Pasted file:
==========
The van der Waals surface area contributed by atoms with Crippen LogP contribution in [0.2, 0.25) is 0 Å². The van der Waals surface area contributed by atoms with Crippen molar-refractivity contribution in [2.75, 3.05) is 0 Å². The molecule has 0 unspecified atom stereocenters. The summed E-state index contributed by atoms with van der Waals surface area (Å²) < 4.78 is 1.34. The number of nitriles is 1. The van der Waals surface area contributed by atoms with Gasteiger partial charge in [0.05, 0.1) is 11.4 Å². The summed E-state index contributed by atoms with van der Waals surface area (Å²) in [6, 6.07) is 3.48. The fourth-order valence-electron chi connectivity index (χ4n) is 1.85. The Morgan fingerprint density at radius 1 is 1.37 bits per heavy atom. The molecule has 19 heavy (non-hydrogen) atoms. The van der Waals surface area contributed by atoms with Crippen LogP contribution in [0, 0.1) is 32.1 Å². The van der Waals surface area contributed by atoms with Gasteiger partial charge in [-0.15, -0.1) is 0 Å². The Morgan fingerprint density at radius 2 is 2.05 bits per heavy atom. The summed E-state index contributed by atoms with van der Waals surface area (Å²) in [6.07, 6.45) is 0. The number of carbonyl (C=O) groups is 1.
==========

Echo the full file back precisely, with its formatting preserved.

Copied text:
The van der Waals surface area contributed by atoms with Crippen LogP contribution in [0.2, 0.25) is 0 Å². The van der Waals surface area contributed by atoms with Crippen molar-refractivity contribution in [2.75, 3.05) is 0 Å². The molecule has 0 unspecified atom stereocenters. The summed E-state index contributed by atoms with van der Waals surface area (Å²) < 4.78 is 1.34. The number of nitriles is 1. The van der Waals surface area contributed by atoms with Gasteiger partial charge in [0.05, 0.1) is 11.4 Å². The summed E-state index contributed by atoms with van der Waals surface area (Å²) in [6, 6.07) is 3.48. The fourth-order valence-electron chi connectivity index (χ4n) is 1.85. The Morgan fingerprint density at radius 1 is 1.37 bits per heavy atom. The molecule has 19 heavy (non-hydrogen) atoms. The van der Waals surface area contributed by atoms with Crippen LogP contribution in [0, 0.1) is 32.1 Å². The van der Waals surface area contributed by atoms with Gasteiger partial charge in [-0.15, -0.1) is 0 Å². The Morgan fingerprint density at radius 2 is 2.05 bits per heavy atom. The summed E-state index contributed by atoms with van der Waals surface area (Å²) in [6.07, 6.45) is 0. The number of carbonyl (C=O) groups is 1.